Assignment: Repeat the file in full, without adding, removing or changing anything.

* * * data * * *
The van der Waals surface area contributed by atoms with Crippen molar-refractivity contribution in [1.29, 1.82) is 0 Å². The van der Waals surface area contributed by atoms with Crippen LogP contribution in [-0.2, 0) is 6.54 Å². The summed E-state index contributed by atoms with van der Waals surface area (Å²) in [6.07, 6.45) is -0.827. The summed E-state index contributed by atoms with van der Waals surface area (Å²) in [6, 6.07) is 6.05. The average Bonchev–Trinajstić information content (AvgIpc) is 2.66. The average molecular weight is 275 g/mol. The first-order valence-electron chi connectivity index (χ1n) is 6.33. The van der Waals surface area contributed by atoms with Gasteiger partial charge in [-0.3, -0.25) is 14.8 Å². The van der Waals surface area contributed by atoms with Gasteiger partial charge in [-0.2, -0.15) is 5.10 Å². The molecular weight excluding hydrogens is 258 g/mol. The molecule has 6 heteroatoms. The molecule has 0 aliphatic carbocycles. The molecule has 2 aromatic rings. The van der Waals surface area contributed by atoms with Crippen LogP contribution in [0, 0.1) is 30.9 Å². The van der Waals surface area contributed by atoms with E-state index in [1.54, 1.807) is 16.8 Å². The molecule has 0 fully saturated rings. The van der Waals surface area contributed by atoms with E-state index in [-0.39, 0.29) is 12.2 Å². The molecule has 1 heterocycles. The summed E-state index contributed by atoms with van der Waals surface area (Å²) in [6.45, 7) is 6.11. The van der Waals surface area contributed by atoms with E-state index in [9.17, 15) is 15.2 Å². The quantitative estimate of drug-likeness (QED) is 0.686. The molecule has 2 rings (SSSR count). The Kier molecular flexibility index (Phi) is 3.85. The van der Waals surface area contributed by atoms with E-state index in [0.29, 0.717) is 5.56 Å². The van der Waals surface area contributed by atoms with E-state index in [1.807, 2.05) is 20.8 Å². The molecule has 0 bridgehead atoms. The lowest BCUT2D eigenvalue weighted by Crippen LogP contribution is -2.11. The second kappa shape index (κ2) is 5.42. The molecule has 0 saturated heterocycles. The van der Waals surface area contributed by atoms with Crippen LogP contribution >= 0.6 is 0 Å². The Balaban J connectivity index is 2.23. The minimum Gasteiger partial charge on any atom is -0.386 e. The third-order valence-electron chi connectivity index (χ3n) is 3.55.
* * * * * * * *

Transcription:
The van der Waals surface area contributed by atoms with Crippen molar-refractivity contribution in [1.29, 1.82) is 0 Å². The van der Waals surface area contributed by atoms with Crippen LogP contribution in [-0.2, 0) is 6.54 Å². The summed E-state index contributed by atoms with van der Waals surface area (Å²) in [6.07, 6.45) is -0.827. The summed E-state index contributed by atoms with van der Waals surface area (Å²) in [6, 6.07) is 6.05. The average Bonchev–Trinajstić information content (AvgIpc) is 2.66. The average molecular weight is 275 g/mol. The first-order valence-electron chi connectivity index (χ1n) is 6.33. The van der Waals surface area contributed by atoms with Gasteiger partial charge in [-0.3, -0.25) is 14.8 Å². The van der Waals surface area contributed by atoms with Gasteiger partial charge in [-0.2, -0.15) is 5.10 Å². The molecular weight excluding hydrogens is 258 g/mol. The molecule has 6 heteroatoms. The molecule has 0 aliphatic carbocycles. The molecule has 2 aromatic rings. The van der Waals surface area contributed by atoms with Crippen LogP contribution in [0, 0.1) is 30.9 Å². The van der Waals surface area contributed by atoms with E-state index in [1.54, 1.807) is 16.8 Å². The molecule has 0 fully saturated rings. The van der Waals surface area contributed by atoms with E-state index in [-0.39, 0.29) is 12.2 Å². The molecule has 1 heterocycles. The summed E-state index contributed by atoms with van der Waals surface area (Å²) in [6.45, 7) is 6.11. The van der Waals surface area contributed by atoms with E-state index in [9.17, 15) is 15.2 Å². The quantitative estimate of drug-likeness (QED) is 0.686. The molecule has 2 rings (SSSR count). The Kier molecular flexibility index (Phi) is 3.85. The van der Waals surface area contributed by atoms with E-state index in [0.29, 0.717) is 5.56 Å². The van der Waals surface area contributed by atoms with E-state index in [1.807, 2.05) is 20.8 Å². The molecule has 0 bridgehead atoms. The lowest BCUT2D eigenvalue weighted by Crippen LogP contribution is -2.11. The second kappa shape index (κ2) is 5.42. The molecule has 0 saturated heterocycles. The van der Waals surface area contributed by atoms with Crippen LogP contribution >= 0.6 is 0 Å². The Balaban J connectivity index is 2.23. The minimum Gasteiger partial charge on any atom is -0.386 e. The third-order valence-electron chi connectivity index (χ3n) is 3.55.